• Mix formula carefully, following the directions on the label.
    • Use one can of formula before opening another. An opened can of ready-made liquid formula is safe for up to 48 hours when tightly covered and refrigerated.
    • Formula prepared for feeding should be refrigerated and used within 24 hours.
    • Formula should not be heated in the microwave because it can cause hot spots that may burn your baby.
    • Formula should not be frozen.
    • If not able to keep formula cold, use powdered formula and mix when needed.
    • Your baby should have 6-8 wet diapers in 24 hours.
    • Formula-fed babies will develop their own pattern of soiled diapers. Watch for your baby’s pattern.
    • During growth spurts, your baby may need to eat more often.
    • If your baby is not eating enough vitamin D fortified formula, he may need a supplement.

    Tips on Bottles and Storage

    Bisphenol A (BPA) is a chemical found in a many products, including plastic containers or bottles (with recycling number 7), as well as canned goods. While BPA's effects in humans is still being studied, some experts recommend that you limit your baby's exposure to this chemical. To learn more, read the article BPA Raising Concerns.

    RESOURCES

    American Academy of Pediatrics http://www.aap.org

    Infant NutritionFood and Nutrition Information Center http://www.nal.usda.gov

    CANADIAN RESOURCES

    About Kids Health http://www.aboutkidshealth.ca

    The Society of Obstetricians and Gynaecologists of Canada http://www.sogc.org

    References

    Bite-sized milestones: signs of solid food readiness. American Academy of Pediatrics Healthy Children.org website. Available at: http://www.healthychildren.org/English/ages-stages/baby/feeding-nutrition/pages/Bite-Sized-Milestones-Signs-of-Solid-Food-Readiness-.aspx. Updated May 1, 2012. Accessed September 12, 2012.

    Bottle feeding basics. American Academy of Pediatrics Healthy Children.org website. Available at: http://www.healthychildren.org/English/ages-stages/baby/feeding-nutrition/pages/Bottle-Feeding-How-It's-Done.aspx. Updated June 29, 2012. Accessed September 12, 2012.

    Breastfeeding and the use of human milk. Pediatrics. 2005;115(2): 496-506. American Academy of Pediatrics website. Available at: http://aappolicy.aappublications.org/cgi/content/full/pediatrics;115/2/496. Accessed September 12, 2012.

    Breastfeeding FAQs: how much and how often. Kids Health website. Available at: http://kidshealth.org/parent/pregnancy%5Fnewborn/breastfeed/breastfeed%5Foften.html. Updated January 2012. Accessed September 12, 2012.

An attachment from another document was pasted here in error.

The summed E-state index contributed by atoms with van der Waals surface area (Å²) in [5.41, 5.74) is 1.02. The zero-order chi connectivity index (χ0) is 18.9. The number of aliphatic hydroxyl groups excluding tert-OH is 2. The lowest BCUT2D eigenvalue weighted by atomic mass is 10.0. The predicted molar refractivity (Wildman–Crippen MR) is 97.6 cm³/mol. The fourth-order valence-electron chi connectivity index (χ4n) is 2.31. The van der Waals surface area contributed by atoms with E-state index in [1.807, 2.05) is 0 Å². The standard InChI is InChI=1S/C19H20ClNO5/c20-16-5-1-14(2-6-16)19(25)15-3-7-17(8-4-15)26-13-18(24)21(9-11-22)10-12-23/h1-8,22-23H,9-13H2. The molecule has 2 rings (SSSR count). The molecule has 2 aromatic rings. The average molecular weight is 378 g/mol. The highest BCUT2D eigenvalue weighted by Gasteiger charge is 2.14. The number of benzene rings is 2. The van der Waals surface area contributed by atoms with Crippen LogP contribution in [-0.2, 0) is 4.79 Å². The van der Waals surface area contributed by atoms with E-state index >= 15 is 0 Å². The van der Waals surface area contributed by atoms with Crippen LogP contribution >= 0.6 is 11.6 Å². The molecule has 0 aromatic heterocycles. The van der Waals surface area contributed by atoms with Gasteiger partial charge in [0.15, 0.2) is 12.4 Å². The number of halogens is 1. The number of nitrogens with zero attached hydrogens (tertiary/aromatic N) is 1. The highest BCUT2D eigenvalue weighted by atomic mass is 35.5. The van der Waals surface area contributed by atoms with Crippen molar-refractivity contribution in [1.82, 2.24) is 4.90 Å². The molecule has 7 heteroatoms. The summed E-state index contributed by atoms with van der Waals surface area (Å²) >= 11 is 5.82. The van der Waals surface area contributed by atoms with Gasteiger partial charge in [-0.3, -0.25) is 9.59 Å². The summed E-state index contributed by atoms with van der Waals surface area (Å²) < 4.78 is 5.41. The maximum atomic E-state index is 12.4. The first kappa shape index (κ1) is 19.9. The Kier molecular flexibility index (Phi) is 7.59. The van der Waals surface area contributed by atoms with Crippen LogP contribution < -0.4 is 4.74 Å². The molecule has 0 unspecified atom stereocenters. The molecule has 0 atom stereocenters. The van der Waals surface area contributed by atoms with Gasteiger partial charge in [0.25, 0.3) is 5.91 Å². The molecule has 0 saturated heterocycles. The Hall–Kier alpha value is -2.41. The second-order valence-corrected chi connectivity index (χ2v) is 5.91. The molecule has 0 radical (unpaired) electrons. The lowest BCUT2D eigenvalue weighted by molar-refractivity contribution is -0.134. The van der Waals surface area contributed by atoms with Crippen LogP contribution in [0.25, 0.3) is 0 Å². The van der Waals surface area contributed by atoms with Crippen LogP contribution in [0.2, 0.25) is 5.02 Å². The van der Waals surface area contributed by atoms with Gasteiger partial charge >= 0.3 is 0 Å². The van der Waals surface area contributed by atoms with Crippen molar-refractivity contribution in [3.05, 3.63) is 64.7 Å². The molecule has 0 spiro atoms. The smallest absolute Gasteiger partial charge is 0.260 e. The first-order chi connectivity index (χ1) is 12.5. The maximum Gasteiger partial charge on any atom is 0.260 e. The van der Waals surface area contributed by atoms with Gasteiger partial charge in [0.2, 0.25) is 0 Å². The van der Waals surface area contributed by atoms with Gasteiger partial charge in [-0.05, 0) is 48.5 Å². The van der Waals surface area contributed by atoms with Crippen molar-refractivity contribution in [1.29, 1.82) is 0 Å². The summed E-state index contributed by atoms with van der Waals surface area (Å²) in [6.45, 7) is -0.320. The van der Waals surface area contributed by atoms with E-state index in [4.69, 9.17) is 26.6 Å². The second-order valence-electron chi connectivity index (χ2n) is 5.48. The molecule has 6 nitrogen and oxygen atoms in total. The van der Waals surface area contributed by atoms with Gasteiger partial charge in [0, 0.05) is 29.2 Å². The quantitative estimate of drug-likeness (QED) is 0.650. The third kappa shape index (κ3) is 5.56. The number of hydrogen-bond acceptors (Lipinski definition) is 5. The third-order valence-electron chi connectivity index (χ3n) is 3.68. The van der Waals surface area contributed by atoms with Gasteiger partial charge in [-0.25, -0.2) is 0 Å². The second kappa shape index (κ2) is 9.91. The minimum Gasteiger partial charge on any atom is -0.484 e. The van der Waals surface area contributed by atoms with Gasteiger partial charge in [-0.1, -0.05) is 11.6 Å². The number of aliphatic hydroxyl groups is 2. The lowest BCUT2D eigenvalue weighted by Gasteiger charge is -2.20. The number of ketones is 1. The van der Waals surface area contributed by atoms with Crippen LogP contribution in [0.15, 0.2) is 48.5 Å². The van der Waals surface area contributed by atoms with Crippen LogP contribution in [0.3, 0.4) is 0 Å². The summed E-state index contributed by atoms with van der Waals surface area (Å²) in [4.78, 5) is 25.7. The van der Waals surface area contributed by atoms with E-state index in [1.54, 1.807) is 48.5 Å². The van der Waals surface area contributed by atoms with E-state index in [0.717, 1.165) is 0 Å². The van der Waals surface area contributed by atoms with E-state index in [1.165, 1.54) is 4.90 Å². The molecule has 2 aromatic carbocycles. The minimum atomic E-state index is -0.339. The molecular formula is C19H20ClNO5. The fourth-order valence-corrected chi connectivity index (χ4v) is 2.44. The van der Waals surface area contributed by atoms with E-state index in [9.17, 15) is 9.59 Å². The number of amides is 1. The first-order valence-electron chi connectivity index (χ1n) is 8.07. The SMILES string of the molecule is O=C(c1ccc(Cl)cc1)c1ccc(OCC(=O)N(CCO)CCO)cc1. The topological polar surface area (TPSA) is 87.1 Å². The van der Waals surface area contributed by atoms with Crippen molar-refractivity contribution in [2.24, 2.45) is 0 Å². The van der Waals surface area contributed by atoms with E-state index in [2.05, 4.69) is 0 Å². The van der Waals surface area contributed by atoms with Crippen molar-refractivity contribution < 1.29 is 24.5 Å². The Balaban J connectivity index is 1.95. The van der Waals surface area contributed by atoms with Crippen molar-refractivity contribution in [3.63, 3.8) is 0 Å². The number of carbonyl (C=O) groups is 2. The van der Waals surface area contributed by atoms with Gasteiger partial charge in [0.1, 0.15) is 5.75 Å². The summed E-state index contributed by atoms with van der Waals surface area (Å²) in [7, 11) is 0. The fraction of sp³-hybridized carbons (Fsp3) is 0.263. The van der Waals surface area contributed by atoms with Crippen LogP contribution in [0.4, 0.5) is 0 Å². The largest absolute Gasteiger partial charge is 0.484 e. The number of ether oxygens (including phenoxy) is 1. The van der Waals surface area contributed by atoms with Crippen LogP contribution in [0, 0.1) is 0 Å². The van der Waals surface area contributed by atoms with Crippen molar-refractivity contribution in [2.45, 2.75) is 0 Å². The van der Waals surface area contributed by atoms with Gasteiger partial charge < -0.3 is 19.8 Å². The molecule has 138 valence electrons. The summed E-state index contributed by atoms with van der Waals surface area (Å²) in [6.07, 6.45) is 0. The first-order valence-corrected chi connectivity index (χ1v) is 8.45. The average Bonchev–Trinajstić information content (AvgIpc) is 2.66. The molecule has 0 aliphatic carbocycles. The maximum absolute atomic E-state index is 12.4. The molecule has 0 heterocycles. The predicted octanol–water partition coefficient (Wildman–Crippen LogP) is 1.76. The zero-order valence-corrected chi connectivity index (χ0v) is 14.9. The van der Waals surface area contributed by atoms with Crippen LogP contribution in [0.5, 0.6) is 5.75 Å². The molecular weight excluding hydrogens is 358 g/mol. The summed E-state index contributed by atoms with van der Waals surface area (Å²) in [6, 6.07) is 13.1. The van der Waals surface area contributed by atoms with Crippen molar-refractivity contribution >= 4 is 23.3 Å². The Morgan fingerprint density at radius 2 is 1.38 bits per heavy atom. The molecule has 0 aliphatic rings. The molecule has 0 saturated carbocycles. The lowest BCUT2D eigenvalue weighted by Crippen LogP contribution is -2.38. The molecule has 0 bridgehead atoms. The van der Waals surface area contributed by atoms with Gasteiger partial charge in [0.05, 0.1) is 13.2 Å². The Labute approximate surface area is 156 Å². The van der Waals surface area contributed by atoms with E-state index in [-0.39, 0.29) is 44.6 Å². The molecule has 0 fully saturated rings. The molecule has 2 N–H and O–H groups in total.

Formula feeding FAQs: how much and how often. Kids Health website. Available at: http://kidshealth.org/parent/pregnancy%5Fnewborn/formulafeed/formulafeed%5Foften.html. Updated January 2012. Accessed September 12, 2012.

    Formula feeding FAQs: preparation and storage. Kids Health website. Available at: http://kidshealth.org/parent/pregnancy%5Fcenter/newborn%5Fcare/formulafeed%5Fstoring.html. Updated February 2012. Accessed September 12, 2012.

    How to protect your baby from BPA. Bureau of Environmental Health Massachusetts Department of Public Health website. http://www.mass.gov/eohhs/docs/dph/environmental/exposure/bisphenol-a-brochure.pdf. Updated July 2009. Accessed September 12, 2012.

    Jones P. BPA raising concerns. EBSCO Health Library website. Available at: http://www.ebscohost.com/healthLibrary/. Updated October 2011. Accessed September 12, 2012.

    Wagner CL, Greer FR, American Academy of Pediatrics Section on Breastfeeding, American Academy of Pediatrics Committee on Nutrition. Prevention of rickets and vitamin D deficiency in infants, children, and adolescents. Pediatrics. 2008;122:1142-1152.

    Why formula instead of cow's milk? American Academy of Pediatrics Healthy Children.org website. Available at: http://www.healthychildren.org/English/ages-stages/baby/feeding-nutrition/Pages/Why-Formula-Instead-of-Cows-Milk.aspx. Updated July 30, 2012. Accessed September 12, 2012.

    10/12/2010 DynaMed's Systematic Literature Surveillance DynaMed's Systematic Literature Surveillance: Baker R, Greer F, the Committee on Nutrition. Clinical report—diagnosis and prevention of iron deficiency and iron-deficiency anemia in infants and young children (0-3 years of age). American Academy of Pediatrics website. Available at: http://pediatrics.aappublications.org/cgi/reprint/peds.2010-2576v1. Published October 5, 2010. Accessed October 12, 2010.